Direct use: by itself
Hormone content: synthetic hormones estrogen and progesterone
The contraceptive pill including https://pillintrip.com/medicine/noranelle is a method known for more than 50 years to prevent unwanted pregnancies. Combined contraceptives are those that contain in small quantities synthetic analogues of two female sex hormones: estrogen and progesterone.
Most modern contraceptives are combined oral contraceptives, but even among them there are different groups. For example, there are pills with a monophasic mode of use – most of them (that is, each pill of the contraceptive contains the same amount of hormones), and there are pills with a multiphasic mode (when the doses of hormones in different pills change). The contraceptive pill is suitable for very many women.
Oral contraceptives are prescription drugs. This means that only a gynecologist can recommend the pill suitable for you, and issue a prescription for them, so his consultation is mandatory!
Combined oral contraceptives (pills) must be taken every day, at the same time. The cycle of intake is always 28 days: for example, there are pills that must be taken for 21 days and then take a break for 7 days, during which a menstrual-like reaction occurs. Some drugs contain 24 active pills and 4 placebo pills (inactive), in which case there is no need to take a break, each subsequent package is taken after the previous one.
If taking the next pill was delayed for less than 12 hours, the reliability of contraception is not reduced. However, a delay of more than 12 hours or skipping the pill can significantly affect effectiveness, so additional contraceptive methods, such as a condom, are required for at least 1 week after skipping the pill.
Keep in mind: when taking the combination pill over the age of 35, you should not smoke! Consult your doctor if you smoke and are on the combination pill.
Use additional methods of protection, such as a condom or spermicides, if you are taking antibiotics, anticonvulsants, laxatives, suffer from diarrhea or complain of other digestive problems, as in this case the contraceptive effect may be reduced.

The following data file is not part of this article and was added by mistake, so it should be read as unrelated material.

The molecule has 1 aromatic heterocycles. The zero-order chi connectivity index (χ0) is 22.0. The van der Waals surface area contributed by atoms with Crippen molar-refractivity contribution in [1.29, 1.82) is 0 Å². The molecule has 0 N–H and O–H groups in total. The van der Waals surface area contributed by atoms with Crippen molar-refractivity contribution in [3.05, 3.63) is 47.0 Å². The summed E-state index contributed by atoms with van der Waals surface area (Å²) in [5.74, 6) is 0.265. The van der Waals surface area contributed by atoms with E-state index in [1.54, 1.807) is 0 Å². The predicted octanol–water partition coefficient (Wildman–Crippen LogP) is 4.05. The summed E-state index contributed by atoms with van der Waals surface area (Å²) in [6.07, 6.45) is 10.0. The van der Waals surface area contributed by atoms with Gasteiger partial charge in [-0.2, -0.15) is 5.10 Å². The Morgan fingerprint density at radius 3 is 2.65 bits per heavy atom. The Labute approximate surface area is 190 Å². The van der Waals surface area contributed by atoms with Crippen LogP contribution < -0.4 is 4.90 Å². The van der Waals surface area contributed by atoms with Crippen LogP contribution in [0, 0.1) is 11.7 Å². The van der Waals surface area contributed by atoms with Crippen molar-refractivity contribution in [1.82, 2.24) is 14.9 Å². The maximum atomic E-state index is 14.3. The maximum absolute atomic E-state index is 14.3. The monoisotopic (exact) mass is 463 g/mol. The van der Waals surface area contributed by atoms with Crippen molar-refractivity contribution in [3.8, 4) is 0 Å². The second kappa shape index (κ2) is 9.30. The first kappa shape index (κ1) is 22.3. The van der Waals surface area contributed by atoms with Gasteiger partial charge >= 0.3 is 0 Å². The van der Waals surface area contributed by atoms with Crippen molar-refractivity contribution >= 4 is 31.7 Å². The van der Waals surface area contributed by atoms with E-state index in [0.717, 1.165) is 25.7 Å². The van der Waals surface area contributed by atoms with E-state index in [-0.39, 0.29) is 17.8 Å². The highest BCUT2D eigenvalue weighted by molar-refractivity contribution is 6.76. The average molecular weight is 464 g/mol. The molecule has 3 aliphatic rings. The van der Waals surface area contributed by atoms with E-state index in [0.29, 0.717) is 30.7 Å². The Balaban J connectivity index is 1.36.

The main mechanism of action of OCs is suppression of ovulation, so pregnancy is impossible. In addition, the viscosity of mucus in the cervical canal increases, making it difficult for sperm to pass into the uterine cavity.
How long can I take birth control pills?
If there are no contraindications – as long as you need to protect yourself from an unwanted pregnancy. There are women who take the pill without a break for 10 years.
How often should I take a break from taking birth control pills?
If there are no medical contraindications to taking the drug or if a woman has not decided to get pregnant, there is no reason to stop taking the pills. This is a generally accepted point of view in modern medicine. Interruptions in taking the pills can only harm: after all, the body only has time to adjust to one rhythm, as he is asked to readjust again.
If you need long-term contraception, is it not better to put a coil?
The spiral may have limitations. First, it is undesirable for women who have not given birth. Sometimes, spirals can be a kind of “transport for germs” entering the uterine cavity. And if you use a coil and have more than one partner, the chance of infection increases dramatically. Talk to your doctor for advice.
Is there an additional positive effect of taking contraception for a long time?
There is strong evidence and statistical data that birth control pills help prevent certain types of female cancers. Taking oral contraceptives for at least a year significantly reduces the chance of ovarian and uterine cancer. For those who have been using them for more than 10 years, the risk of ovarian cancer is reduced by 80% and uterine cancer by 60%.
If your sex life isn’t very regular, isn’t it better to take the pill once after sex rather than taking chemo all month?
Those who believe that if you have sex infrequently, it’s much safer to take one pill a couple of times a month than to swallow them every day are putting their bodies at great risk. Not only does one postcoital (emergency) contraceptive pill contain 6 times more hormones than a regular pill, this “one-time” introduction of hormones is the hardest shake-up for the body. Regularly resorting to “fire” contraception, you can disrupt your hormonal balance, which often leads to various diseases. Doctors generally do not consider such pills as a method of regular contraception.